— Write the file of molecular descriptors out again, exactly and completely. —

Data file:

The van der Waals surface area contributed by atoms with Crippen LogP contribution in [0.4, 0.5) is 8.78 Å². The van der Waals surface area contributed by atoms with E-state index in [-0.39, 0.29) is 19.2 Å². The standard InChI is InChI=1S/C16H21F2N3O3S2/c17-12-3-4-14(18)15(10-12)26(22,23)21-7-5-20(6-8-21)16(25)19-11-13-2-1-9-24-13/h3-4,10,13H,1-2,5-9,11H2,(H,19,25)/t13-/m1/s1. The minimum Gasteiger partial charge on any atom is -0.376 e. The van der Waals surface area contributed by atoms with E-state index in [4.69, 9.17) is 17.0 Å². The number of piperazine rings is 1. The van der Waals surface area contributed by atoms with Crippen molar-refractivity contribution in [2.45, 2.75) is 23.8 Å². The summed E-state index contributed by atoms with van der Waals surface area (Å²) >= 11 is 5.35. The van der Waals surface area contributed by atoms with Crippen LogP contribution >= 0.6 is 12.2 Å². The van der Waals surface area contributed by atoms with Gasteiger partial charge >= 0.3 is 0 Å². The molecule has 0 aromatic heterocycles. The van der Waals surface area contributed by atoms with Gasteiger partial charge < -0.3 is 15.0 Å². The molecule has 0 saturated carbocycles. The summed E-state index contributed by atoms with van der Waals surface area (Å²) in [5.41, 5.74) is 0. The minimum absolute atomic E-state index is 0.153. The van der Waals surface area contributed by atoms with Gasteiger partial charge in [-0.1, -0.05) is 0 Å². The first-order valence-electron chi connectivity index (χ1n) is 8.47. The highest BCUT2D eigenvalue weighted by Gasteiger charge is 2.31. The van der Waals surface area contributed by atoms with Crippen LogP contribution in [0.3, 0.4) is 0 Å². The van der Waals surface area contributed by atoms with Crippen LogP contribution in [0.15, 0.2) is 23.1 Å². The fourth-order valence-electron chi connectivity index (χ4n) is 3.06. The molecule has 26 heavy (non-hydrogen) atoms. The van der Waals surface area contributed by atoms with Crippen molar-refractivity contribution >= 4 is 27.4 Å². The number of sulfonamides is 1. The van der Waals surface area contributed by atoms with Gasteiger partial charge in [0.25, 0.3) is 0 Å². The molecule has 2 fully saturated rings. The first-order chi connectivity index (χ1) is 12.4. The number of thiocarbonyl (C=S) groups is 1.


The van der Waals surface area contributed by atoms with Crippen LogP contribution in [0.4, 0.5) is 8.78 Å². The van der Waals surface area contributed by atoms with E-state index in [-0.39, 0.29) is 19.2 Å². The standard InChI is InChI=1S/C16H21F2N3O3S2/c17-12-3-4-14(18)15(10-12)26(22,23)21-7-5-20(6-8-21)16(25)19-11-13-2-1-9-24-13/h3-4,10,13H,1-2,5-9,11H2,(H,19,25)/t13-/m1/s1. The minimum Gasteiger partial charge on any atom is -0.376 e. The van der Waals surface area contributed by atoms with E-state index in [4.69, 9.17) is 17.0 Å². The number of piperazine rings is 1. The van der Waals surface area contributed by atoms with Crippen molar-refractivity contribution in [2.45, 2.75) is 23.8 Å². The summed E-state index contributed by atoms with van der Waals surface area (Å²) >= 11 is 5.35. The van der Waals surface area contributed by atoms with Crippen LogP contribution >= 0.6 is 12.2 Å². The van der Waals surface area contributed by atoms with Gasteiger partial charge >= 0.3 is 0 Å². The molecule has 0 aromatic heterocycles. The van der Waals surface area contributed by atoms with Gasteiger partial charge < -0.3 is 15.0 Å². The molecule has 0 saturated carbocycles. The summed E-state index contributed by atoms with van der Waals surface area (Å²) in [5.41, 5.74) is 0. The minimum absolute atomic E-state index is 0.153. The van der Waals surface area contributed by atoms with Gasteiger partial charge in [-0.1, -0.05) is 0 Å². The first-order valence-electron chi connectivity index (χ1n) is 8.47. The highest BCUT2D eigenvalue weighted by Gasteiger charge is 2.31. The van der Waals surface area contributed by atoms with Crippen LogP contribution in [0.3, 0.4) is 0 Å². The van der Waals surface area contributed by atoms with Crippen LogP contribution in [0.15, 0.2) is 23.1 Å². The fourth-order valence-electron chi connectivity index (χ4n) is 3.06. The molecule has 26 heavy (non-hydrogen) atoms. The van der Waals surface area contributed by atoms with Crippen molar-refractivity contribution >= 4 is 27.4 Å². The number of sulfonamides is 1. The van der Waals surface area contributed by atoms with Gasteiger partial charge in [0.25, 0.3) is 0 Å². The molecule has 2 fully saturated rings. The first-order chi connectivity index (χ1) is 12.4. The number of thiocarbonyl (C=S) groups is 1.